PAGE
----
Uncirculated: As part of the value process collectors assign "grades" to the condition of coins. Leading in desirability is the "uncirculated" grade. This is a coin with essentially no wear to its surfaces. Does you coin still retain original mint luster, with look of a new coin? If tilted under a light and slowly rotated mint luster shines in bands across the surface. Any wear to the coin and this luster is missing. Look closely at Franklin's shoulder, collar and chin; these are some of the first areas to wear.
About Uncirculated: Very minor rub and slight wear to the uppermost parts of the surface defines the "about uncirculated" grade. On the reverse the upper edges of the eagle's wings quickly show any smoothing due to wear, and to confirm look at the lower rim of the Liberty bell. Under magnification wear removes the frosted texture of a true uncirculated surface leaving a distantly smooth appearance. Detecting any wear or lack of it on your coin separates it from the next higher grade.
Extremely Fine: Extremely fine condition is the dividing line in 1949 Franklin half dollar value, the difference between collector quality and bullion quality. In this condition most of the newness of frosted luster is gone replaced by light wear. It is the "lightness" of this wear that is critical to value. Many areas show a color change of the metal, worn areas are dull and less vibrant in appearance. However this flattening of once rounded designs is very minor.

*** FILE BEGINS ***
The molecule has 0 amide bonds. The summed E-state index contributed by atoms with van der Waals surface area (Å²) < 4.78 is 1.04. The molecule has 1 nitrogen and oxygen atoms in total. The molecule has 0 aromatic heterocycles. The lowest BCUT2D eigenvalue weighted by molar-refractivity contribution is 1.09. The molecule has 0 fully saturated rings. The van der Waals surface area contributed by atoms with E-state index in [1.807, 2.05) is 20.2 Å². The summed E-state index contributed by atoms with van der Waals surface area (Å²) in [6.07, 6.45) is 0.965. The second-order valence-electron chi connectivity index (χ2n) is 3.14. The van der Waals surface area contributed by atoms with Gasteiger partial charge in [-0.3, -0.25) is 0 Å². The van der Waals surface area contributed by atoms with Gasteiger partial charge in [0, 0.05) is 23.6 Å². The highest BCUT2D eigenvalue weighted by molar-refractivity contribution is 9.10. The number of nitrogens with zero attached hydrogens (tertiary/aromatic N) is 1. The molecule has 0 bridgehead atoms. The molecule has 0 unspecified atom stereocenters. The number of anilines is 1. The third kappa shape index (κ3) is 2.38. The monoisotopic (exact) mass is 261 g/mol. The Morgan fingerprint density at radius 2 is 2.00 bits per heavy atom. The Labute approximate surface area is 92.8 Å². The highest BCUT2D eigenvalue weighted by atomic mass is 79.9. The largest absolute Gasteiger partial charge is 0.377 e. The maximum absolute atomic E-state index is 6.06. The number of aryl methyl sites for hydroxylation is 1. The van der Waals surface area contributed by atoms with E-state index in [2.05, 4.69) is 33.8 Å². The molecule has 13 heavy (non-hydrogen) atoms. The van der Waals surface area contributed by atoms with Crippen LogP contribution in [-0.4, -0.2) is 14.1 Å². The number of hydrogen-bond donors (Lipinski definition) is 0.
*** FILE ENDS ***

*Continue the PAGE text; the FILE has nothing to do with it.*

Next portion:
Average Circulated: Any 1949 Franklin half with obvious wear is termed as "average circulated" in grade. It is not critical at this point as to how much the coin is worn; if it falls below the extremely fine grade they are all valued as bullion silver coins. One quick confirmation of the grade is to tilt your coin to reflect light and focus on the front edge of the cheek running from the eye and down below the mouth. If this front edge is flat with no roundness and separation it is a little too heavily worn to be considered other than average circulated.
Return to Coin Values Discovery... find 1949 Franklin half dollar value and... All old US coin values. Use the image index to identify your coin, follow the link to value charts covering dates and mints of each series. Importantly, condition of your coin is playing an increasing role in value. Each series covers the grading process in detail, helping find the complete value.
Finding Higher Franklin Half Dollar Value
It is often the condition of your old Franklin half dollar that separates the bullion minimum value from the higher collectible value. Check the date and mintmark on the charts, but importantly compare your coin to the grading images to find the accurate value.
Half Dollar Value Charts
Every classic, obsolete silver half dollar is worth a minimum of $5.50 each. Additionally, most dated before 1916 are worth far more. From Franklin Halves going back to the Walking Liberty series, Barber, Seated Liberty Halves and the early Bust halves all have their very rare dates. Value charts cover each series.
Recommendations on basic supplies that greatly improve coin storage. Providing for safe handling, preserving of value and organizing your box of old coins. Franklin half dollars need a certain amount of careful handling to maintain their appeal to collectors. Housing them safely is covered in the Safe Coin Storage article.